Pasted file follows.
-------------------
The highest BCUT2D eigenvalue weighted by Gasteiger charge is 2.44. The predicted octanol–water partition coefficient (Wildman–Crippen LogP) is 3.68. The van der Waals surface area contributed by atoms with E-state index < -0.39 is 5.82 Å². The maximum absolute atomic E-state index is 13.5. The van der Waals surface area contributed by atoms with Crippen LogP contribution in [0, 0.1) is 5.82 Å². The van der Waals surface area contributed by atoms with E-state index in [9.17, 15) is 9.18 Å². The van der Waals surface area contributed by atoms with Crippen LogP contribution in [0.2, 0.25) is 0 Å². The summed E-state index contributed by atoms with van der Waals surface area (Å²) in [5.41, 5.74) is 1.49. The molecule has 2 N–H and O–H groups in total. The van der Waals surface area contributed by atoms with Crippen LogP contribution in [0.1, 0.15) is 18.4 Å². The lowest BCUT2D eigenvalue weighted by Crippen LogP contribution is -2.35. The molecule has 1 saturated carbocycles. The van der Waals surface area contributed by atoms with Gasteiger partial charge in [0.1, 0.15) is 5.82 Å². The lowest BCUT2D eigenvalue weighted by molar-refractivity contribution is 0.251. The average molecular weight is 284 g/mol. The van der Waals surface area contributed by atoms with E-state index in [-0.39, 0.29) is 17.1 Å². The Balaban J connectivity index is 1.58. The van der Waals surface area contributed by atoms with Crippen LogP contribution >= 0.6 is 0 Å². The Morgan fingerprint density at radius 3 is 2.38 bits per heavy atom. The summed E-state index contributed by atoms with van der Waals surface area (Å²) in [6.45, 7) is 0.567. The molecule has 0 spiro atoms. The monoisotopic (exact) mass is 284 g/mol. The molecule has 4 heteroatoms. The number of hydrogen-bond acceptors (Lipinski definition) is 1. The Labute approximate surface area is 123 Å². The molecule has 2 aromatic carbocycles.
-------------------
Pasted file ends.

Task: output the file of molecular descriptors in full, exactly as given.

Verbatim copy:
The highest BCUT2D eigenvalue weighted by Gasteiger charge is 2.44. The predicted octanol–water partition coefficient (Wildman–Crippen LogP) is 3.68. The van der Waals surface area contributed by atoms with E-state index < -0.39 is 5.82 Å². The maximum absolute atomic E-state index is 13.5. The van der Waals surface area contributed by atoms with Crippen LogP contribution in [0, 0.1) is 5.82 Å². The van der Waals surface area contributed by atoms with E-state index in [9.17, 15) is 9.18 Å². The van der Waals surface area contributed by atoms with Crippen LogP contribution in [0.2, 0.25) is 0 Å². The summed E-state index contributed by atoms with van der Waals surface area (Å²) in [5.41, 5.74) is 1.49. The molecule has 2 N–H and O–H groups in total. The van der Waals surface area contributed by atoms with Crippen LogP contribution in [0.1, 0.15) is 18.4 Å². The lowest BCUT2D eigenvalue weighted by Crippen LogP contribution is -2.35. The molecule has 1 saturated carbocycles. The van der Waals surface area contributed by atoms with Gasteiger partial charge in [0.1, 0.15) is 5.82 Å². The lowest BCUT2D eigenvalue weighted by molar-refractivity contribution is 0.251. The average molecular weight is 284 g/mol. The van der Waals surface area contributed by atoms with E-state index in [-0.39, 0.29) is 17.1 Å². The Balaban J connectivity index is 1.58. The van der Waals surface area contributed by atoms with Crippen LogP contribution >= 0.6 is 0 Å². The Morgan fingerprint density at radius 3 is 2.38 bits per heavy atom. The summed E-state index contributed by atoms with van der Waals surface area (Å²) in [6.45, 7) is 0.567. The molecule has 0 spiro atoms. The monoisotopic (exact) mass is 284 g/mol. The molecule has 4 heteroatoms. The number of hydrogen-bond acceptors (Lipinski definition) is 1. The Labute approximate surface area is 123 Å². The molecule has 2 aromatic carbocycles.